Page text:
Hole 17 – 207 Yards

This hole is heavily guarded by deep greenside bunkers and features a very narrow left to right sloping green. This hole will play into the wind on Thursday and Saturday and have a crosswind on Friday and Sunday. This hole is also one of the most unprotected on the golf course, meaning that any amount of wind will have a material effect on the shot into the green.

In 2002, Scott Hoch aced the hole during the final round of the U.S. Open from 207 yards.

Of all the Par 3’s, Hole No. 14 seems like the most likely place for someone to have an ace. It’s a relatively easy shot for everyone on the golf course and it’ll be into a relatively soft and receptive green with a high lofted iron. All the other holes are shots where the golfers will hit a longer iron off the tee, and on certain pin positions they’ll opt to just hit the middle of the green and take their par. Despite the soft greens, the cooler temperatures will change what clubs each player will hit into them, and that may make them feel uncomfortable and doubting their decisions.

At this point, it simply becomes a question of the price, and the side of No has a better price and more likely of an outcome. With only one hole reasonably possible to have an ace, the odds of it happening are not truly 50/50 like the prop suggests.

Rory McIlroy Top 10 – +110

If you’re like me and the idea of betting anything less than 12/1 to win a major is a little too rich, betting Rory to finish in the Top 10 is certainly a viable alternative. Rory has all the keys to play very well at Bethpage Black. He carries the ball 307 yards off the tee, he ranks highly in all the proximity to the hole stats on approach shots 175+ yards away, he’s scrambling well around the greens and his putting has been very solid all year. He’ll be at such an advantage over the rest of the field with how well he hits it from far distances, and a Top 10 finish is certainly in line for him this weekend.

Missed Cut Prop

There are several golfers I see in the field that might be woefully overmatched by Bethpage Black. In essence, they’re about to bring a knife to a nuclear war.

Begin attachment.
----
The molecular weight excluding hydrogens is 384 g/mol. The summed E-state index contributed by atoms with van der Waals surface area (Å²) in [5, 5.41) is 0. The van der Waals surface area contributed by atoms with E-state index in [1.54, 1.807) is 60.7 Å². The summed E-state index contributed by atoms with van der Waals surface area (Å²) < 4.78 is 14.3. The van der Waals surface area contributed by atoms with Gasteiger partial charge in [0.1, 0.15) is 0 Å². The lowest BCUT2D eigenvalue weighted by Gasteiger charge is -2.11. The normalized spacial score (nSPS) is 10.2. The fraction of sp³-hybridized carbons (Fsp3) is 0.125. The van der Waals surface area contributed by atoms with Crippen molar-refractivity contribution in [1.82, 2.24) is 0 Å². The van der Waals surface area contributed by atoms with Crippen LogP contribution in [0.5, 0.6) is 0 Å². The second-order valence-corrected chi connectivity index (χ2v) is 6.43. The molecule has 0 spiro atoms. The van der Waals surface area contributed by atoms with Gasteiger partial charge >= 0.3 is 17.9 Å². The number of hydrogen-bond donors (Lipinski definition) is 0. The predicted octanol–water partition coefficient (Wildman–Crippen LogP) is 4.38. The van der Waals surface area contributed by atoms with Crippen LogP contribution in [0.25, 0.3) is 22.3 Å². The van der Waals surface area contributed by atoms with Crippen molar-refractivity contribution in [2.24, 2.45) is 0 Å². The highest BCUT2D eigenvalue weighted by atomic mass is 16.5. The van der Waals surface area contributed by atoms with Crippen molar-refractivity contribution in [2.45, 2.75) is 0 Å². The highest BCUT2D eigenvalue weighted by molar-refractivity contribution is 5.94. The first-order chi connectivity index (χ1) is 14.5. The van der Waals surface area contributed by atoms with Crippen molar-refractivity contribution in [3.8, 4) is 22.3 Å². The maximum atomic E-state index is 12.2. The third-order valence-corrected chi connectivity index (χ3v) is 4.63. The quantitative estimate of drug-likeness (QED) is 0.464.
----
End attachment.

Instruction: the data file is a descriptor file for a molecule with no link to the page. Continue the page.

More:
Here are some golfers who I’m confident won’t make the weekend:

  • Kevin Na – +125: The combination of a lack of pop off the tee and only a mediocre success rate at finding the fairway should be Na’s undoing at Bethpage Black. Kevin Na only carries it 268 yards in the air, and with colder temperatures and soft fairways killing any rollout he may struggle to consistently top 270 yards total on his drives. He also only hits the fairway 64% of the time, which is fairly pedestrian for PGA Tour standards. If he finds the short grass, he faces several long approach shots into the green, and he ranks 157th on tour in proximity to the hole from 200+ yards away. It should be a short stay at Bethpage Black for Kevin Na.
  • Branden Grace – +150: Grace only carries it 276 yards in the air off the tee and is very inaccurate, hitting only 59% of his fairways. He also struggles on long approach shots, ranking 104th in proximity on approach shots 200+ yards away. Grace is also a very sub-par scrambler, struggling to get up and down from both bunkers and the rough. The cards are not adding up for Grace this weekend at Bethpage Black.
  • Brandt Snedeker – +150: Snedeker’s game has really fallen off and Bethpage Black is not the golf course for him. Snedeker only carries it 269 yards off the tee and only hits 62% of his fairways – a horrible combination for this year’s PGA Championship. Even when he does find the fairway, however, he ranks 132nd on the PGA Tour in proximity from approach shots 200+ yards away. Though he is capable of getting up and down for par with good scrambling and putting, it’s not a recipe for success to make the cut this weekend.